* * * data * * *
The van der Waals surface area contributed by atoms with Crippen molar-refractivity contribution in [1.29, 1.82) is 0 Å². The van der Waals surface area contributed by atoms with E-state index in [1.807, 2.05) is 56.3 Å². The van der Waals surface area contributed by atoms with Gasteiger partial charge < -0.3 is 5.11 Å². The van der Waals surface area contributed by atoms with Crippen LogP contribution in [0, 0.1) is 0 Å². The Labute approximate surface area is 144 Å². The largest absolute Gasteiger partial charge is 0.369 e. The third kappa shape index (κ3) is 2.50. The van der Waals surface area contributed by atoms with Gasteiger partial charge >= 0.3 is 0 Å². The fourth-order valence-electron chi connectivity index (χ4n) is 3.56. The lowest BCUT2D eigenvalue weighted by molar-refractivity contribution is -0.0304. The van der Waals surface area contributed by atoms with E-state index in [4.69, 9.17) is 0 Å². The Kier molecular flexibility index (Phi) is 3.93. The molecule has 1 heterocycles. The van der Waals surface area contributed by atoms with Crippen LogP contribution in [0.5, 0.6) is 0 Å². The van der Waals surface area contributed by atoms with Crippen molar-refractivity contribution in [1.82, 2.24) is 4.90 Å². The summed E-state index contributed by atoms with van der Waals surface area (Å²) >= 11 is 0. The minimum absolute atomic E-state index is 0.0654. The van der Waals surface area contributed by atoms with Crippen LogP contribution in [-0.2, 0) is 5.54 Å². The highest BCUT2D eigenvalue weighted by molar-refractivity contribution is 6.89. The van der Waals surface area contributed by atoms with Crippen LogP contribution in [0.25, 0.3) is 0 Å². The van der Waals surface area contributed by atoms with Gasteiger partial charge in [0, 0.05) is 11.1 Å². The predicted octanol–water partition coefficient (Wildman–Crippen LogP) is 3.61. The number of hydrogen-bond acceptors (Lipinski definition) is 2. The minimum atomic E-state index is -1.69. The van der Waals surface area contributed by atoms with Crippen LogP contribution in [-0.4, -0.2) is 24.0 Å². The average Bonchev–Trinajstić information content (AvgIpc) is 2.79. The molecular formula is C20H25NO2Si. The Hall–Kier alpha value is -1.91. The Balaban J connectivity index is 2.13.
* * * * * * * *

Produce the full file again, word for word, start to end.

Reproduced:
The van der Waals surface area contributed by atoms with Crippen molar-refractivity contribution in [1.29, 1.82) is 0 Å². The van der Waals surface area contributed by atoms with E-state index in [1.807, 2.05) is 56.3 Å². The van der Waals surface area contributed by atoms with Gasteiger partial charge < -0.3 is 5.11 Å². The van der Waals surface area contributed by atoms with Crippen LogP contribution in [0, 0.1) is 0 Å². The Labute approximate surface area is 144 Å². The largest absolute Gasteiger partial charge is 0.369 e. The third kappa shape index (κ3) is 2.50. The van der Waals surface area contributed by atoms with Gasteiger partial charge >= 0.3 is 0 Å². The fourth-order valence-electron chi connectivity index (χ4n) is 3.56. The lowest BCUT2D eigenvalue weighted by molar-refractivity contribution is -0.0304. The van der Waals surface area contributed by atoms with E-state index in [4.69, 9.17) is 0 Å². The Kier molecular flexibility index (Phi) is 3.93. The molecule has 1 heterocycles. The van der Waals surface area contributed by atoms with Crippen LogP contribution in [0.5, 0.6) is 0 Å². The van der Waals surface area contributed by atoms with Crippen molar-refractivity contribution in [1.82, 2.24) is 4.90 Å². The summed E-state index contributed by atoms with van der Waals surface area (Å²) >= 11 is 0. The minimum absolute atomic E-state index is 0.0654. The van der Waals surface area contributed by atoms with Crippen LogP contribution in [-0.2, 0) is 5.54 Å². The highest BCUT2D eigenvalue weighted by molar-refractivity contribution is 6.89. The van der Waals surface area contributed by atoms with Crippen LogP contribution in [0.25, 0.3) is 0 Å². The van der Waals surface area contributed by atoms with Gasteiger partial charge in [0, 0.05) is 11.1 Å². The predicted octanol–water partition coefficient (Wildman–Crippen LogP) is 3.61. The number of hydrogen-bond acceptors (Lipinski definition) is 2. The minimum atomic E-state index is -1.69. The van der Waals surface area contributed by atoms with Crippen LogP contribution in [-0.4, -0.2) is 24.0 Å². The average Bonchev–Trinajstić information content (AvgIpc) is 2.79. The molecular formula is C20H25NO2Si. The Hall–Kier alpha value is -1.91. The Balaban J connectivity index is 2.13.